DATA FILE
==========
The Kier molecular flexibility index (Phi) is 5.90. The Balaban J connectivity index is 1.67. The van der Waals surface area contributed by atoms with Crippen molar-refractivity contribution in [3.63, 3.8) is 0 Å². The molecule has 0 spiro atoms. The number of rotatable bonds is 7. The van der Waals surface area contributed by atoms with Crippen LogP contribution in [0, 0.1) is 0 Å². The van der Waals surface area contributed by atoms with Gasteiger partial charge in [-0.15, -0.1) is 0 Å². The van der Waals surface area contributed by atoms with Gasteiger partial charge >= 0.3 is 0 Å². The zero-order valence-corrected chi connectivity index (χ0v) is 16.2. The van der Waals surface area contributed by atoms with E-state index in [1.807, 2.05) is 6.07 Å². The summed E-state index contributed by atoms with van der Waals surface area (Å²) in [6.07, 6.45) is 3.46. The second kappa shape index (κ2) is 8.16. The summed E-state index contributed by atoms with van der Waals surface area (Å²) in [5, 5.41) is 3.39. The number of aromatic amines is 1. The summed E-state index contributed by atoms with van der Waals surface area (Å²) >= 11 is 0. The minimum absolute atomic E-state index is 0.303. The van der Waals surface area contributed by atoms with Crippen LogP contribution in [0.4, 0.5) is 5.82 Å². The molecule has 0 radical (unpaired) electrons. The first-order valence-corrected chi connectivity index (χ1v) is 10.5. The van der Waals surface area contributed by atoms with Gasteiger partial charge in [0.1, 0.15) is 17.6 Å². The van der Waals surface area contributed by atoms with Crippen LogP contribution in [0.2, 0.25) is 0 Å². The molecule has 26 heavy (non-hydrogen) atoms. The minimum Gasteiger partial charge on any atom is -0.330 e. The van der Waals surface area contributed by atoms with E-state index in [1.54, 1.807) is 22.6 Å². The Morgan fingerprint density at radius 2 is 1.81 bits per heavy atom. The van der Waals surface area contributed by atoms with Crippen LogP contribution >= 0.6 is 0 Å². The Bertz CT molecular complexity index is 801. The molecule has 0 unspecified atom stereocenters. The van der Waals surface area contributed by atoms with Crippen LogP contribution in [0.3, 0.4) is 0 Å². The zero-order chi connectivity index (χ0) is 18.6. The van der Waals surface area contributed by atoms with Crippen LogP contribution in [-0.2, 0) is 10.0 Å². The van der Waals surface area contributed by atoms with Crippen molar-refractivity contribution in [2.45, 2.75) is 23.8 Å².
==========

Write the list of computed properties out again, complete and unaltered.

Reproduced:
The Kier molecular flexibility index (Phi) is 5.90. The Balaban J connectivity index is 1.67. The van der Waals surface area contributed by atoms with Crippen molar-refractivity contribution in [3.63, 3.8) is 0 Å². The molecule has 0 spiro atoms. The number of rotatable bonds is 7. The van der Waals surface area contributed by atoms with Crippen LogP contribution in [0, 0.1) is 0 Å². The van der Waals surface area contributed by atoms with Gasteiger partial charge in [-0.15, -0.1) is 0 Å². The van der Waals surface area contributed by atoms with Gasteiger partial charge >= 0.3 is 0 Å². The zero-order valence-corrected chi connectivity index (χ0v) is 16.2. The van der Waals surface area contributed by atoms with E-state index in [1.807, 2.05) is 6.07 Å². The summed E-state index contributed by atoms with van der Waals surface area (Å²) in [6.07, 6.45) is 3.46. The second kappa shape index (κ2) is 8.16. The summed E-state index contributed by atoms with van der Waals surface area (Å²) in [5, 5.41) is 3.39. The number of aromatic amines is 1. The summed E-state index contributed by atoms with van der Waals surface area (Å²) >= 11 is 0. The minimum absolute atomic E-state index is 0.303. The van der Waals surface area contributed by atoms with Crippen LogP contribution in [0.4, 0.5) is 5.82 Å². The molecule has 0 radical (unpaired) electrons. The first-order valence-corrected chi connectivity index (χ1v) is 10.5. The van der Waals surface area contributed by atoms with Gasteiger partial charge in [0.1, 0.15) is 17.6 Å². The van der Waals surface area contributed by atoms with Crippen LogP contribution in [0.2, 0.25) is 0 Å². The molecule has 26 heavy (non-hydrogen) atoms. The minimum Gasteiger partial charge on any atom is -0.330 e. The van der Waals surface area contributed by atoms with E-state index in [1.54, 1.807) is 22.6 Å². The Morgan fingerprint density at radius 2 is 1.81 bits per heavy atom. The van der Waals surface area contributed by atoms with Crippen LogP contribution >= 0.6 is 0 Å². The Bertz CT molecular complexity index is 801. The molecule has 0 unspecified atom stereocenters. The van der Waals surface area contributed by atoms with Crippen LogP contribution in [0.3, 0.4) is 0 Å². The zero-order chi connectivity index (χ0) is 18.6. The van der Waals surface area contributed by atoms with Crippen LogP contribution in [-0.2, 0) is 10.0 Å². The van der Waals surface area contributed by atoms with Crippen molar-refractivity contribution in [2.45, 2.75) is 23.8 Å².